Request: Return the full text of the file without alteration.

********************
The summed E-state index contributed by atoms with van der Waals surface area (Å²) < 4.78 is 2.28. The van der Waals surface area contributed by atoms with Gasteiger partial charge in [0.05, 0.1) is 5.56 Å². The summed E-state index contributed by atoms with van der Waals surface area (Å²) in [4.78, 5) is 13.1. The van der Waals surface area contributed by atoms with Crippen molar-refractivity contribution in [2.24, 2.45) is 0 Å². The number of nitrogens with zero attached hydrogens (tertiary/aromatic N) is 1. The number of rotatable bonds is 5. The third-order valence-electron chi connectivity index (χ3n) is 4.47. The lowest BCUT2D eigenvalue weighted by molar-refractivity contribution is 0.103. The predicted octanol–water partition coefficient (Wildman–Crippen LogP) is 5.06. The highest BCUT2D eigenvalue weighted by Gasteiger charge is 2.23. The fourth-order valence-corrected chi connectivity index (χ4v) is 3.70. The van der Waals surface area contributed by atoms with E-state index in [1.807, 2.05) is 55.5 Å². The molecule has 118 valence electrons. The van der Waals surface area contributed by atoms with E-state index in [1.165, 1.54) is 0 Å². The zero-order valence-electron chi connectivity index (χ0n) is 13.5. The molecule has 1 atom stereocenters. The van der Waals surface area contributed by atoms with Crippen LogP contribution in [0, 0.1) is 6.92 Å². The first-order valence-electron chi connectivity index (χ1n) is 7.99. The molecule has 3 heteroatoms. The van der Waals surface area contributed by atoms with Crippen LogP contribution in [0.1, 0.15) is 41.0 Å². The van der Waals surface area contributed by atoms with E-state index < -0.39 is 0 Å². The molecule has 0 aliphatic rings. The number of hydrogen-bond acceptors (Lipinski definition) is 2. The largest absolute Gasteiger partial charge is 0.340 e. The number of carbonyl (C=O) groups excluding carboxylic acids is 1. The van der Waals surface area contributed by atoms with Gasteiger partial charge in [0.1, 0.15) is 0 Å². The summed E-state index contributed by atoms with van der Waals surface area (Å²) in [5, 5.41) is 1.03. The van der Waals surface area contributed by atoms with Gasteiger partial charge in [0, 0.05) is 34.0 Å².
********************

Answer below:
The summed E-state index contributed by atoms with van der Waals surface area (Å²) < 4.78 is 2.28. The van der Waals surface area contributed by atoms with Gasteiger partial charge in [0.05, 0.1) is 5.56 Å². The summed E-state index contributed by atoms with van der Waals surface area (Å²) in [4.78, 5) is 13.1. The van der Waals surface area contributed by atoms with Crippen molar-refractivity contribution in [2.24, 2.45) is 0 Å². The number of nitrogens with zero attached hydrogens (tertiary/aromatic N) is 1. The number of rotatable bonds is 5. The third-order valence-electron chi connectivity index (χ3n) is 4.47. The lowest BCUT2D eigenvalue weighted by molar-refractivity contribution is 0.103. The predicted octanol–water partition coefficient (Wildman–Crippen LogP) is 5.06. The highest BCUT2D eigenvalue weighted by Gasteiger charge is 2.23. The fourth-order valence-corrected chi connectivity index (χ4v) is 3.70. The van der Waals surface area contributed by atoms with E-state index in [1.807, 2.05) is 55.5 Å². The molecule has 118 valence electrons. The van der Waals surface area contributed by atoms with E-state index in [1.165, 1.54) is 0 Å². The zero-order valence-electron chi connectivity index (χ0n) is 13.5. The molecule has 1 atom stereocenters. The van der Waals surface area contributed by atoms with Crippen LogP contribution in [0, 0.1) is 6.92 Å². The first-order valence-electron chi connectivity index (χ1n) is 7.99. The molecule has 3 heteroatoms. The van der Waals surface area contributed by atoms with Crippen LogP contribution in [0.1, 0.15) is 41.0 Å². The van der Waals surface area contributed by atoms with E-state index < -0.39 is 0 Å². The molecule has 0 aliphatic rings. The number of hydrogen-bond acceptors (Lipinski definition) is 2. The largest absolute Gasteiger partial charge is 0.340 e. The number of carbonyl (C=O) groups excluding carboxylic acids is 1. The van der Waals surface area contributed by atoms with Gasteiger partial charge in [0.1, 0.15) is 0 Å². The summed E-state index contributed by atoms with van der Waals surface area (Å²) in [5, 5.41) is 1.03. The van der Waals surface area contributed by atoms with Gasteiger partial charge in [0, 0.05) is 34.0 Å².